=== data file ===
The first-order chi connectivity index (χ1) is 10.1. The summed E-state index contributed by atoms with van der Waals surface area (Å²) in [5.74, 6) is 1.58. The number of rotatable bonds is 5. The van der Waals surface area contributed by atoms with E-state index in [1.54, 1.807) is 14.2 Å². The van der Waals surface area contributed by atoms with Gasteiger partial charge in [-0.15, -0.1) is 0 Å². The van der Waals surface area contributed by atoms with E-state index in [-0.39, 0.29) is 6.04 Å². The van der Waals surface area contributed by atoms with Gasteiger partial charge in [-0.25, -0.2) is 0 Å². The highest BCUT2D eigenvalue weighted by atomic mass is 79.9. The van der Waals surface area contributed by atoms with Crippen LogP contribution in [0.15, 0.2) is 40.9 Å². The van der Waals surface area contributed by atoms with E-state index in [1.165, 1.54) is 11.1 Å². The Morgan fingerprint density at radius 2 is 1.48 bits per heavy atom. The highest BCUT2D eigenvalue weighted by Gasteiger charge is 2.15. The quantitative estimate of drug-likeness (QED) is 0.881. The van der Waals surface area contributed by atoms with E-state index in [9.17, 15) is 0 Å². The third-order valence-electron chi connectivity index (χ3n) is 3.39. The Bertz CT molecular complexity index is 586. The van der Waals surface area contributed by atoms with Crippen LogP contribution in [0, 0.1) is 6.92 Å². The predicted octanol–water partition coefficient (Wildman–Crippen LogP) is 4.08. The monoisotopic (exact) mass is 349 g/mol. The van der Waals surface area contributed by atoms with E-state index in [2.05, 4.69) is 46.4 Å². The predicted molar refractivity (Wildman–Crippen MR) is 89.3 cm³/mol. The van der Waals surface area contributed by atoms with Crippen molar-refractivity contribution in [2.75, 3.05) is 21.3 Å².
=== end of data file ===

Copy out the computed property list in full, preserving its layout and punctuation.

The first-order chi connectivity index (χ1) is 10.1. The summed E-state index contributed by atoms with van der Waals surface area (Å²) in [5.74, 6) is 1.58. The number of rotatable bonds is 5. The van der Waals surface area contributed by atoms with E-state index in [1.54, 1.807) is 14.2 Å². The van der Waals surface area contributed by atoms with Gasteiger partial charge in [-0.15, -0.1) is 0 Å². The van der Waals surface area contributed by atoms with E-state index in [-0.39, 0.29) is 6.04 Å². The van der Waals surface area contributed by atoms with Gasteiger partial charge in [-0.25, -0.2) is 0 Å². The highest BCUT2D eigenvalue weighted by atomic mass is 79.9. The van der Waals surface area contributed by atoms with Crippen LogP contribution in [0.15, 0.2) is 40.9 Å². The van der Waals surface area contributed by atoms with E-state index in [1.165, 1.54) is 11.1 Å². The Morgan fingerprint density at radius 2 is 1.48 bits per heavy atom. The highest BCUT2D eigenvalue weighted by Gasteiger charge is 2.15. The quantitative estimate of drug-likeness (QED) is 0.881. The van der Waals surface area contributed by atoms with E-state index in [9.17, 15) is 0 Å². The third-order valence-electron chi connectivity index (χ3n) is 3.39. The Bertz CT molecular complexity index is 586. The van der Waals surface area contributed by atoms with Crippen LogP contribution in [0, 0.1) is 6.92 Å². The predicted octanol–water partition coefficient (Wildman–Crippen LogP) is 4.08. The monoisotopic (exact) mass is 349 g/mol. The van der Waals surface area contributed by atoms with E-state index in [2.05, 4.69) is 46.4 Å². The predicted molar refractivity (Wildman–Crippen MR) is 89.3 cm³/mol. The van der Waals surface area contributed by atoms with Crippen molar-refractivity contribution in [2.75, 3.05) is 21.3 Å².